Greenlane's Nasdaq Debut a Testament to Opportunity in Cannabis, CEO Says

April 18, 2019

By Chloe Aiello

Greenlane Holdings shares began trading at $29 on the Nasdaq for its public debut on Thursday. Shares opened about 70 percent higher than the IPO price of $17, before settling down to trade last around $23.50 a piece.

The company offered a total of 6 million shares, with 750,000 of them coming from selling stockholders. Cowen and Canaccord Genuity underwrote the transaction.

Greenlane ($GNLN) CEO and co-founder Aaron LoCascio told Cheddar the company's strong start speaks as much to the quality of the company's team and platform, as it does to "the overall opportunity of the industry."

"One of the things that makes Greenlane very unique is the incredible fragmentation that exists in the marketplace. We've been able to garner ourselves a leadership position in having the largest distribution footprint," LoCascio said. "So it's just incredibly fragmented very difficult channel to service and it's something we're very proud of that we've built."

Greenlane distributes vaporizers, rolling papers, child-proof packaging, and other cannabis accessories to an estimated 6,600 business customers, which include just under 10,000 smoke shops and chain retail stores. It also operates several prominent direct-to-consumer e-commerce sites. The listing generated excitement among investors because it's among the first companies operating in the U.S. cannabis industry to go public on a major U.S. exchange. Plant-touching companies, like California-based MedMen for example, are forbidden from operating in the U.S. because of federal laws prohibiting cannabis. But Greenlane's ancillary ー or hands-off-the-plant ー model means it's totally legit. And although there are a number of cannabis companies already trade on the Nasdaq and New York Stock Exchange, they do business in Canada, whereas Greenlane primarily operates in the U.S.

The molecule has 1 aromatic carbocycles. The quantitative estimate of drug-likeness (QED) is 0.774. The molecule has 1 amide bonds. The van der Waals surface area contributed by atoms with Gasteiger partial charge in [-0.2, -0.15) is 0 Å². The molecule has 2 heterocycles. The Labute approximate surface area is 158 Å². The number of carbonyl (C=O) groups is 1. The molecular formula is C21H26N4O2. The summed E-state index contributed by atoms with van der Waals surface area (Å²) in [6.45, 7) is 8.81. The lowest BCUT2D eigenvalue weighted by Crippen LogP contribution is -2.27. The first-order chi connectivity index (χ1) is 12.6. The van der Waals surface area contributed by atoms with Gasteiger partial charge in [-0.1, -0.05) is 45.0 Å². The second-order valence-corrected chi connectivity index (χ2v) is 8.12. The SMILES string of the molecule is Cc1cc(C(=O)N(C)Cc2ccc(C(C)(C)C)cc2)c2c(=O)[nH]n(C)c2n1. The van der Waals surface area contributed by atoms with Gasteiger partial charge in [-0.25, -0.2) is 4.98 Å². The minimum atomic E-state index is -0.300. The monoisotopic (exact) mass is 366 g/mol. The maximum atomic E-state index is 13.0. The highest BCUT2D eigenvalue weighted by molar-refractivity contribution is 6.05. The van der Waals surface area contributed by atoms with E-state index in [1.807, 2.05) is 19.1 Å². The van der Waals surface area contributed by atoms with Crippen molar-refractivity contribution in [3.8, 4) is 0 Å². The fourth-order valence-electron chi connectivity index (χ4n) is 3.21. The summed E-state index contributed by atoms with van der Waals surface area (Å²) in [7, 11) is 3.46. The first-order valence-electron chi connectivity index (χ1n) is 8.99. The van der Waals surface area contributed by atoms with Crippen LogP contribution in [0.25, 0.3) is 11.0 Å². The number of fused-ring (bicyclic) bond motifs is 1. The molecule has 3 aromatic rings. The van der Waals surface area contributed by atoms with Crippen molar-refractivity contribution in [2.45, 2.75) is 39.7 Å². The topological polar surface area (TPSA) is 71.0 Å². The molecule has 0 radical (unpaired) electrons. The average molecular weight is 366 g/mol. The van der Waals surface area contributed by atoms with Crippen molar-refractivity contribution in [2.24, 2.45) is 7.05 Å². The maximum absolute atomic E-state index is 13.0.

In its prospectus filed with the Securities and Exchange Commission, Greenlane reported net sales of $178.9 million in 2018, more than double the $88.3 million it reported the year before.

LoCascio attributed the surge in revenue to surge in popularity of Juul ー one of Greenlane's biggest suppliers.

"A lot of the growth last year was from Juul. Great product, great success, incredible management team, very pleased to have partnered with them. But beyond that our brands and our overall segments across our business are also continuing to grow very strong, but predominantly last year Juul was the home-run success," he said.

In 2018, about 37 percent of Greenlane's net sales came from Juul products, and 16 percent from Pax, the cannabis vape company that spun Juul off in 2017.

Greenlane is positioned to take advantage of e-cigarette, hemp, and cannabis markets ー lucrative areas with plenty of their own regulatory hurdles. Well Fargo analyst Bonnie Herzog estimated the e-cigarette and vape industry generated $6.6 billion in revenue globally in 2018, CNBC reported. The hemp and CBD markets, after passage of the 2018 Farm Bill, are projected to reach about $22 billion by 2022, according to the Brightfield Group. Additionally, spending in global cannabis is projected to reach $31.3 billion by 2022, according to a report by Arcview Market Research and BDS Analytics.